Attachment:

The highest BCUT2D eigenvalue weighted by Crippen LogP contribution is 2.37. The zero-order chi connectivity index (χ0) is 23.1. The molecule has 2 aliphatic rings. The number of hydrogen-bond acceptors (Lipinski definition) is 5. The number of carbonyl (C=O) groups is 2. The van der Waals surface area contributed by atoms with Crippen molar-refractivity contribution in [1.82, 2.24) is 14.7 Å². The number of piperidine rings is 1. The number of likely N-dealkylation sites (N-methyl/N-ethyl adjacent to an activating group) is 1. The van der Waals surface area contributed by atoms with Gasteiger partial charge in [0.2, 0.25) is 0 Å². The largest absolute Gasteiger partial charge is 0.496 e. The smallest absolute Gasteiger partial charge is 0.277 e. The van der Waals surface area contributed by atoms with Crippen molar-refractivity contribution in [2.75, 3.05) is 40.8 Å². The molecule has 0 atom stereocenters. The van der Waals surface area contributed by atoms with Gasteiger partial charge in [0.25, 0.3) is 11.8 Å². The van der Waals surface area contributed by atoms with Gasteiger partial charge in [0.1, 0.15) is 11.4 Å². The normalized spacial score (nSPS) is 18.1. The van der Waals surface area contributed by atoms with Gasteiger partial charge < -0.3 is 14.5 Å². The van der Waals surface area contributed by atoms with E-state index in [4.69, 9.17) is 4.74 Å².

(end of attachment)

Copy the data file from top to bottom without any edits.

The highest BCUT2D eigenvalue weighted by Crippen LogP contribution is 2.37. The zero-order chi connectivity index (χ0) is 23.1. The molecule has 2 aliphatic rings. The number of hydrogen-bond acceptors (Lipinski definition) is 5. The number of carbonyl (C=O) groups is 2. The van der Waals surface area contributed by atoms with Crippen molar-refractivity contribution in [1.82, 2.24) is 14.7 Å². The number of piperidine rings is 1. The number of likely N-dealkylation sites (N-methyl/N-ethyl adjacent to an activating group) is 1. The van der Waals surface area contributed by atoms with Gasteiger partial charge in [0.2, 0.25) is 0 Å². The largest absolute Gasteiger partial charge is 0.496 e. The smallest absolute Gasteiger partial charge is 0.277 e. The van der Waals surface area contributed by atoms with Crippen molar-refractivity contribution in [2.75, 3.05) is 40.8 Å². The molecule has 0 atom stereocenters. The van der Waals surface area contributed by atoms with Gasteiger partial charge in [0.25, 0.3) is 11.8 Å². The van der Waals surface area contributed by atoms with Gasteiger partial charge in [0.1, 0.15) is 11.4 Å². The normalized spacial score (nSPS) is 18.1. The van der Waals surface area contributed by atoms with Gasteiger partial charge < -0.3 is 14.5 Å². The van der Waals surface area contributed by atoms with E-state index in [4.69, 9.17) is 4.74 Å².